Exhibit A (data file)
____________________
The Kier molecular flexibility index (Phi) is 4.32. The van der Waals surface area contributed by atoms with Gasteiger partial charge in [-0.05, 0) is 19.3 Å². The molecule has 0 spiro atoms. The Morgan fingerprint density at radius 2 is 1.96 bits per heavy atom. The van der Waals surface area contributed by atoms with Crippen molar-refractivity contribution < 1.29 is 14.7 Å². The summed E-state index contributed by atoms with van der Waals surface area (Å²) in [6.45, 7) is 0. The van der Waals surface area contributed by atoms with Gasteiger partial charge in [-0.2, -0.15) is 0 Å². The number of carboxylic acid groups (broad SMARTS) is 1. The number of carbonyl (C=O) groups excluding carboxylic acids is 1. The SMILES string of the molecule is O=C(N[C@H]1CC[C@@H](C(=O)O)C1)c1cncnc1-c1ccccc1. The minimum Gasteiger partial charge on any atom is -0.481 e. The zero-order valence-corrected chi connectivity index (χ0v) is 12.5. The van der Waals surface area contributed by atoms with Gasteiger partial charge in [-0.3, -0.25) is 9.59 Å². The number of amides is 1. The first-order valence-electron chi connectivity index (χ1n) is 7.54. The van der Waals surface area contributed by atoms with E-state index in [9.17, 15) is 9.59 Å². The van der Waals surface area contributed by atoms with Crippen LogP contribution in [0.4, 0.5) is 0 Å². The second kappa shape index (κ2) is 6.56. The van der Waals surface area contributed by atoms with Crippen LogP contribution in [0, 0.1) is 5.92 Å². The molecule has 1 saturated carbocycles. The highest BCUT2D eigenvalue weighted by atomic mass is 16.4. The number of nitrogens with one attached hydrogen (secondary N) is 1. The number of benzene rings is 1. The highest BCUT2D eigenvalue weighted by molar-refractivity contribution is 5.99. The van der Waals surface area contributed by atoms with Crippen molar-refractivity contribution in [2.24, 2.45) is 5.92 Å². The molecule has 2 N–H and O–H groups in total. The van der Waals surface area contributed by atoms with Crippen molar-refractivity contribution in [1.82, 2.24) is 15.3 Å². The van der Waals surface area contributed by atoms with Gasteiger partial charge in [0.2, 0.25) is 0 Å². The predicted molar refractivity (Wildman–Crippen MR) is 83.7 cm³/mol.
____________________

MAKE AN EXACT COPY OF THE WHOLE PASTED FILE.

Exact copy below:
The Kier molecular flexibility index (Phi) is 4.32. The van der Waals surface area contributed by atoms with Gasteiger partial charge in [-0.05, 0) is 19.3 Å². The molecule has 0 spiro atoms. The Morgan fingerprint density at radius 2 is 1.96 bits per heavy atom. The van der Waals surface area contributed by atoms with Crippen molar-refractivity contribution < 1.29 is 14.7 Å². The summed E-state index contributed by atoms with van der Waals surface area (Å²) in [6.45, 7) is 0. The van der Waals surface area contributed by atoms with Gasteiger partial charge in [-0.2, -0.15) is 0 Å². The number of carboxylic acid groups (broad SMARTS) is 1. The number of carbonyl (C=O) groups excluding carboxylic acids is 1. The SMILES string of the molecule is O=C(N[C@H]1CC[C@@H](C(=O)O)C1)c1cncnc1-c1ccccc1. The minimum Gasteiger partial charge on any atom is -0.481 e. The zero-order valence-corrected chi connectivity index (χ0v) is 12.5. The van der Waals surface area contributed by atoms with Gasteiger partial charge in [-0.3, -0.25) is 9.59 Å². The number of amides is 1. The first-order valence-electron chi connectivity index (χ1n) is 7.54. The van der Waals surface area contributed by atoms with E-state index in [9.17, 15) is 9.59 Å². The van der Waals surface area contributed by atoms with Crippen LogP contribution in [0.4, 0.5) is 0 Å². The second kappa shape index (κ2) is 6.56. The van der Waals surface area contributed by atoms with Crippen LogP contribution in [0, 0.1) is 5.92 Å². The molecule has 1 saturated carbocycles. The highest BCUT2D eigenvalue weighted by atomic mass is 16.4. The number of nitrogens with one attached hydrogen (secondary N) is 1. The number of benzene rings is 1. The highest BCUT2D eigenvalue weighted by molar-refractivity contribution is 5.99. The van der Waals surface area contributed by atoms with Crippen molar-refractivity contribution in [2.24, 2.45) is 5.92 Å². The molecule has 2 N–H and O–H groups in total. The van der Waals surface area contributed by atoms with Crippen molar-refractivity contribution in [1.82, 2.24) is 15.3 Å². The van der Waals surface area contributed by atoms with Gasteiger partial charge in [0.2, 0.25) is 0 Å². The predicted molar refractivity (Wildman–Crippen MR) is 83.7 cm³/mol.